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Old 23-12-2012, 18:27   #1
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Two birds with one boat? Central America

I'm a twenty two year old male with VERY little experience on-board a ship, never been out on anything bigger than a lido in calm weather.

A friend of mine asked me to go check out some properties for sale in Bocas del Toro, Panama and Tulum, Mexico. He's willing to pay me for the trip, but I was thinking of adding in a bit of my own financing and trying to get my feet wet in the process.

I'd be flying down to Bocas in mid to late February, unless it was on the way for someone and they had time for me to look around at properties that is. I'd like to spend a solid week in that area as there are so many islands and so much cheap property for sale. After that my next required destination is the Tulum/Isla Mujeres area. There aren't required stops between point A and point B, however there are hundreds of amazing places I would love to see en-route so the slower the better in my book.

I can afford all of my own living expenses and provide as much as possible in terms of work. I can also pay extra depending on the trip, basically the more stops the more I'm willing to let go of. I'm by no means loaded, no trust funds in these genetics, but it seems like a worthwhile investment since I'm saving up to buy a boat anyways and should probably get some experience first.

I'm a quick and eager learner, not lazy or obtuse, and I lived in a car for two years back in my vagabond days so I'm used to making due with small quarters. All in all I think I'm pretty easy to deal with, I can talk a lot if I get excited, so you might have to tell me to shut up once or twice, but I'm pretty quick to learn what people do and don't want from a travel companion.

I'd prefer one of the two extremes for a skipper: either a younger person who enjoys hitting the shore and having a good time along the way, or a salty old sailor who I can learn a lot from and listen to old boating stories while we sail. In my land-travels (47 states, but never made it out) I've covered some major miles with both so I know I enjoy the company of either.

You would have to give me a thorough run down of the dos and don'ts for what to prepare, what to bring, what to expect, etc. Not only is it my first time out on the sea, but my first time out of country as well.

There's a whole list of places I'd love to see en-route. If anyone has suggestions of lesser known spots that I probably won't find online please let me know. In the off chance I find a skipper who's willing to customize the trip for me I want to be well prepared to choose.
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Old 23-12-2012, 18:34   #2
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Re: Two birds with one boat? Central America

If you are a US citizen, I would cross the two Cuban destinations off your list as a start.
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Old 23-12-2012, 18:46   #3
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Re: Two birds with one boat? Central America

It is a tedious sail from the Yucatan to Panama, esp. if a stop in Roatan in in the cards. Not impossible, but some portions (from Roatan to the Nicaraguan Rise, mostly) very weather-window dependent. I suggest you start in Bocas and work North from there toward Tulum. Not only is most of the prevailing weather and currents fair, but it's easier to hop on as crew of a sailboat when in a foreign port (in my experience). Perhaps it is that both you and the other boaters being foreigners there's something in common; a desire to help a fellow expat out--cruisers far from home like to help each other out. Good luck.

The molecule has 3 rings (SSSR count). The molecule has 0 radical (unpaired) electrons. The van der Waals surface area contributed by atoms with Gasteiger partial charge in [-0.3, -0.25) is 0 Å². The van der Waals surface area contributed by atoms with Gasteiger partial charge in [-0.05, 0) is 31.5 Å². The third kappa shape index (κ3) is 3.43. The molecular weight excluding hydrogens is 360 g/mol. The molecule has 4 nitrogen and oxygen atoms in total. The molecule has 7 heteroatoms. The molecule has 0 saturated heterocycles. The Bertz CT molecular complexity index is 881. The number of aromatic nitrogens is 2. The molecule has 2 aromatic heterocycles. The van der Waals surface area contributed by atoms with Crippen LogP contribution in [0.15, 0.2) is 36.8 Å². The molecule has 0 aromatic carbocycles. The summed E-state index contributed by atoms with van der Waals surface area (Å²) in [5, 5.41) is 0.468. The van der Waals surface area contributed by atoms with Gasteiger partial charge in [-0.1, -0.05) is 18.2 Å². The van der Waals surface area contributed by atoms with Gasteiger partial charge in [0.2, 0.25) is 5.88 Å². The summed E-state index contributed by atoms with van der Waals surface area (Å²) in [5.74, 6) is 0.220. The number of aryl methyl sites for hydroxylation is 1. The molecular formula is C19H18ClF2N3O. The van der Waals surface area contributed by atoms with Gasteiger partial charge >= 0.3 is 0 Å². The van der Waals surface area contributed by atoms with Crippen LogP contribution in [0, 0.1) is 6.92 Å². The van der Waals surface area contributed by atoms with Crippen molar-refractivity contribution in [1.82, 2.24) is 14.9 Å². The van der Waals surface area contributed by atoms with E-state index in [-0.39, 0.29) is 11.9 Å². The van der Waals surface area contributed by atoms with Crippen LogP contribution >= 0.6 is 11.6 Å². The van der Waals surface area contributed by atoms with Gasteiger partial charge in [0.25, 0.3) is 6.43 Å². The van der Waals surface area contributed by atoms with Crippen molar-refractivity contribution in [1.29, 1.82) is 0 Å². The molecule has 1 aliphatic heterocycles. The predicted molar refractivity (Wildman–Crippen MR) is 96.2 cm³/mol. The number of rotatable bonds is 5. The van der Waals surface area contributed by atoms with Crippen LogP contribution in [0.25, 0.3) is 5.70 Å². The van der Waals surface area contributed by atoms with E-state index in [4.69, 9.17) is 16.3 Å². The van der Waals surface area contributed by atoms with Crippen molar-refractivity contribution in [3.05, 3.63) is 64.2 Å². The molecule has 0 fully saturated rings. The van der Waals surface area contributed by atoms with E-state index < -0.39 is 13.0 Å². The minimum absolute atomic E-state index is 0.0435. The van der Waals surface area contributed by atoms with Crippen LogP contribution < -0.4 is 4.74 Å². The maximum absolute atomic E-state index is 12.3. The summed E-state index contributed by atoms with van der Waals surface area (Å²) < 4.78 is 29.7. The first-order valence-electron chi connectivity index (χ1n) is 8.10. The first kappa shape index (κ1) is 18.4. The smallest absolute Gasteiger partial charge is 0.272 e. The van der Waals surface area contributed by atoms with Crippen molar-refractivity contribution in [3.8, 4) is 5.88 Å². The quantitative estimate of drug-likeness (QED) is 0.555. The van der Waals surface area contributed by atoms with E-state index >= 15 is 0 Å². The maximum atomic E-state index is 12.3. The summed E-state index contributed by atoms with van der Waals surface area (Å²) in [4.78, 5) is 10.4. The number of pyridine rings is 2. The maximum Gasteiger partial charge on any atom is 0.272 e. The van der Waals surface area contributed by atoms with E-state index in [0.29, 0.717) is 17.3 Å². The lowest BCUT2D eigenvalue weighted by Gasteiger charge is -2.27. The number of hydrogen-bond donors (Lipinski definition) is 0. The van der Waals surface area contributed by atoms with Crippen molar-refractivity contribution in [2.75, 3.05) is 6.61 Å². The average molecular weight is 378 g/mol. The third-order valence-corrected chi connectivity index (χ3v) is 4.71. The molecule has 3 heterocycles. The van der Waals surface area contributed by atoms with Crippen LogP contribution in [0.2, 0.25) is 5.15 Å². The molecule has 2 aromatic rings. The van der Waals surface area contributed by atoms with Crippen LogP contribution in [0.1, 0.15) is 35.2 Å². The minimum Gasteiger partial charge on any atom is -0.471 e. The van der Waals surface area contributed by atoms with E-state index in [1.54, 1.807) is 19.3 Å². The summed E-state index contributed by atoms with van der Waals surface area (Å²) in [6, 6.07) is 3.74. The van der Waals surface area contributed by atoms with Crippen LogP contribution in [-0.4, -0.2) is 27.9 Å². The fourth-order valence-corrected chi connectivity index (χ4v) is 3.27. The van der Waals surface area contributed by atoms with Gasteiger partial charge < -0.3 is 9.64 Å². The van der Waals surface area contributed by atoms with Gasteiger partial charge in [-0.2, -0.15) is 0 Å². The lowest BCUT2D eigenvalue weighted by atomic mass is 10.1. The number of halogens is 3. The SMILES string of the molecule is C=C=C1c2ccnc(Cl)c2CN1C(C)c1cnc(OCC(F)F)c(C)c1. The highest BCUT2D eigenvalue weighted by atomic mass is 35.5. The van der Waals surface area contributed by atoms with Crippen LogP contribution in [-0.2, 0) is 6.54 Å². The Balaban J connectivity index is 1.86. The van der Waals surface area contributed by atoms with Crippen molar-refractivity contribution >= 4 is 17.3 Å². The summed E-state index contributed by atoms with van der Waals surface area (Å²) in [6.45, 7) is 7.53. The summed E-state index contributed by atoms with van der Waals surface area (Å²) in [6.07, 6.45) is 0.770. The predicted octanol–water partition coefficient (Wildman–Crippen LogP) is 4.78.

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Old 23-12-2012, 18:47   #4
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Re: Two birds with one boat? Central America

Astrid:
That depends, US citizens are allowed to travel to Cuba but cannot spend money there. Thus, if the person I am not traveling with agrees to pay for all expenses in Cuba then I have not violated any laws. It's good to know a lawyer. Either way, as sweet as it would be to see Cuba, I'm not too attached.

Benz:
A few of the cruisers I've talked to are open under that condition, and I'm not picky about the order of the visit so I'm definitely open to that. That's a great idea though. If all else fails I'll fly down to Bocas, enjoy some time there, then wait to buy the ticket for Tulum until I've checked for any boats headed north.
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Old 23-12-2012, 19:04   #5
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Re: Two birds with one boat? Central America

You may travel to Cuba as a US citizen only if you meet very specific requirements for the license to go there--something the average citizen usually cannot meet. If you do not apply before going, you had better be on good terms with a good lawyer.

http://travel.state.gov/travel/cis_p.../cis_1097.html
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Old 23-12-2012, 19:12   #6
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Re: Two birds with one boat? Central America

Quote:
Originally Posted by Astrid View Post
You may travel to Cuba as a US citizen only if you meet very specific requirements for the license to go there--something the average citizen usually cannot meet. If you do not apply before going, you had better be on good terms with a good lawyer.